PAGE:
Carmen Messerlian
Primary Faculty

Carmen Messerlian

Assistant Professor of Environmental Reproductive, Perinatal, and Pediatric Epidemiology

Environmental Health

Other Positions

Faculty Affiliate in the Department of Epidemiology


Harvard T.H. Chan School of Public Health


I am a passionate and curious scientist committed to understanding how the world around us impacts human reproductive health and development. My research at the Harvard Chan School of Public Health is focused on examining the extent to which environmental exposures affect a couple's ability to achieve conception, maintain pregnancy, and deliver healthy offspring. I investigate both paternal and maternal exposures to phthalates, phenols, and other emerging chemicals and their mixtures on ovarian reserve, time to pregnancy, pregnancy loss, preterm birth, birth weight, placental parameters, and child development outcomes. I have specialized in reproductive, perinatal and pediatric epidemiology, infertility, assisted reproduction, and causal methods with perinatal application. I also actively collaborate with leading bench scientists to conduct translational research to examine the underlying biological pathways that may lead to infertility and adverse pregnancy and child health outcomes.

As the Director of the Scientific Early Life Environmental Health & Development (SEED) Program, my team works to understand how the environment impacts reproductive health from the very earliest stages of life - starting from the formation of gametes and embryos - to the birth of infants and throughout childhood. My goal is to generate impactful science on the role of the environment on early life health and development across the reproductive life course. My mission is to use cutting-edge evidence to inform clinical practice, translate science into policy action, and implement prevention strategies to improve the health of mothers, fathers, and their children.

Prior to joining the Harvard Chan School, I worked as a pediatric nurse at the Montreal Children's Hospital and as a maternal-child public health consultant for local, state, and national governments. I am enthusiastic teacher and mentor, and a lifelong learner. I strive to learn and grow from every person I encounter; my motivation is always one of understanding and giving, equally in my pursuit of science as in humanity.

Doctoral Research Award, Canadian Institutes of Health Research2008-2012
Canadian Institutes of Health Research

Provost Graduate Fellowship, McGill University, Department of Epidemiology2008-2009
McGill University, Department of Epidemiology

James O. Maria Meadows Fellowship, McGill University, Faculty of Medicine 2012-2013
McGill University, Faculty of Medicine

Post-Doctoral Fellowship Award, Canadian Institutes of Health Research2014-2017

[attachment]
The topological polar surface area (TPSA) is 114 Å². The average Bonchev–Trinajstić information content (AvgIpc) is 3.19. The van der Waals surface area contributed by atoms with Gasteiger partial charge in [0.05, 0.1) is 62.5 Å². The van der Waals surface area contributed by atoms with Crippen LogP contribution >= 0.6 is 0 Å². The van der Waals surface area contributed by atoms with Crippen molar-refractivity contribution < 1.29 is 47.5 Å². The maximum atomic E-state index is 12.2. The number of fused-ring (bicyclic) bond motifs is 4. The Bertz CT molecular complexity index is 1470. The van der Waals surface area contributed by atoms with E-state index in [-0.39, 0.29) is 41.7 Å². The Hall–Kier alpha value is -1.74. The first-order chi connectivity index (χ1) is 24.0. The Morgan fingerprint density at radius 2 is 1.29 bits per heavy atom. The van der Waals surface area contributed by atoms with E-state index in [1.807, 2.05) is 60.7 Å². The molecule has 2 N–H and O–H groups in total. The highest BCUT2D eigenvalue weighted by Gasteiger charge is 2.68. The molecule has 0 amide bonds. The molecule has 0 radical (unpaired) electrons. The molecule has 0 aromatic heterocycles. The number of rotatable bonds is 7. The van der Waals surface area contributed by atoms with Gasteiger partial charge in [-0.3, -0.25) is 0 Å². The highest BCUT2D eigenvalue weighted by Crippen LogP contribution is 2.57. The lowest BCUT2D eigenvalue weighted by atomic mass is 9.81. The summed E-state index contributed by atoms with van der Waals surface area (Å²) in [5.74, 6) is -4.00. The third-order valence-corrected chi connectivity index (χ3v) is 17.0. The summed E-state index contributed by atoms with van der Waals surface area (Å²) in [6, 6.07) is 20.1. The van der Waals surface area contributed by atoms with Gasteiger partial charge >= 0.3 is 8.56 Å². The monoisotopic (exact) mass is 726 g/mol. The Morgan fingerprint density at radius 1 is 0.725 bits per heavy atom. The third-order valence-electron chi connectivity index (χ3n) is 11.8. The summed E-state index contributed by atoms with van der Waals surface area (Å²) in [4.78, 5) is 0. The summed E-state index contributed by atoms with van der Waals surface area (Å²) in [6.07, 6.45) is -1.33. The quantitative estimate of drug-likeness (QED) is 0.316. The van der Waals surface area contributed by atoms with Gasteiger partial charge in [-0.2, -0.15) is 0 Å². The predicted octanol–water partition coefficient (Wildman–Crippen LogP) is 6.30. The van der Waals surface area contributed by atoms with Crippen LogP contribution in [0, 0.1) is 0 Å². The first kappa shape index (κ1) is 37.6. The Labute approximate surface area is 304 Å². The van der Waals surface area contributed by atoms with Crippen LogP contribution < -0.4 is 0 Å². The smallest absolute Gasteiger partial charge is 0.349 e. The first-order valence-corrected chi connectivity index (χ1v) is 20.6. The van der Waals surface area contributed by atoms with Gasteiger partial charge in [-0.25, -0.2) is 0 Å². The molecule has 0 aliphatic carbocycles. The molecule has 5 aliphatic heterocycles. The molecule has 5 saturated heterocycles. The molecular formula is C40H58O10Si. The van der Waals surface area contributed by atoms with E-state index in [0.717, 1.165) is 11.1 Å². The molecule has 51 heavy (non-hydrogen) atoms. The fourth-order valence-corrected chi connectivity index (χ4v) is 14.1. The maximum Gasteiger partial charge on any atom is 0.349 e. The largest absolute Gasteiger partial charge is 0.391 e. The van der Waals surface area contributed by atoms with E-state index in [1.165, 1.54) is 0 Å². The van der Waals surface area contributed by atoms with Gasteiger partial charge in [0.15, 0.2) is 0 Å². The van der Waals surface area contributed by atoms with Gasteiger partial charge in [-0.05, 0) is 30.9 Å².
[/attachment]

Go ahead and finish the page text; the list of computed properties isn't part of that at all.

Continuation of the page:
Canadian Institutes of Health Research

Bisby Fellowship Prize, Canadian Institutes of Health Research2014-2016
Canadian Institutes of Health Research

Outstanding Faculty Teaching Award 2017-2018
Harvard Chan School of Public Health, Department of Environmental Health

SM Mentor of the Year Award2019-2020
Harvard Chan School of Public Health, Department of Epidemiology


Associations Between Prenatal Urinary Biomarkers of Phthalate Exposure and Preterm Birth: A Pooled Study of 16 US Cohorts.

Welch BM, Keil AP, Buckley JP, Calafat AM, Christenbury KE, Engel SM, O'Brien KM, Rosen EM, James-Todd T, Zota AR, Ferguson KK, Alshawabkeh AN, Cordero JF, Meeker JD, Barrett ES, Bush NR, Nguyen RHN, Sathyanarayana S, Swan SH, Cantonwine DE, McElrath TF, Aalborg J, Dabelea D, Starling AP, Hauser R, Messerlian C, Zhang Y, Bradman A, Eskenazi B, Harley KG, Holland N, Bloom MS, Newman RB, Wenzel AG, Braun JM, Lanphear BP, Yolton K, Factor-Litvak P, Herbstman JB, Rauh VA, Drobnis EZ, Sparks AE, Redmon JB, Wang C, Binder AM, Michels KB, Baird DD, Jukic AMZ, Weinberg CR, Wilcox AJ, Rich DQ, Weinberger B, Padmanabhan V, Watkins DJ, Hertz-Picciotto I, Schmidt RJ.

JAMA Pediatr. 2022 09 01. 176(9):895-905. PMID: 35816333


Probing links between trauma and reproductive health harms

Early life trauma is an important and overlooked cause of adverse reproductive health outcomes in women such as endometriosis, premenstrual dysphoric disorder (PMDD), and infertility, according to a recent investigation from researchers at Harvard Chan School.

Protecting against ‘forever chemicals’

The U.S. Environmental Protectional Agency has proposed strict new limits on six types of per- and polyfluoroalkyl substances (PFAS) in drinking water. Public health experts are positive about the move but say that, ultimately, all types of these…

How our environment impacts reproductive health

Carmen Messerlian, assistant professor of environmental reproductive, perinatal, and pediatric epidemiology, studies how the world around us—everything from chemical exposures to trauma to climate change—can affect reproductive health and development.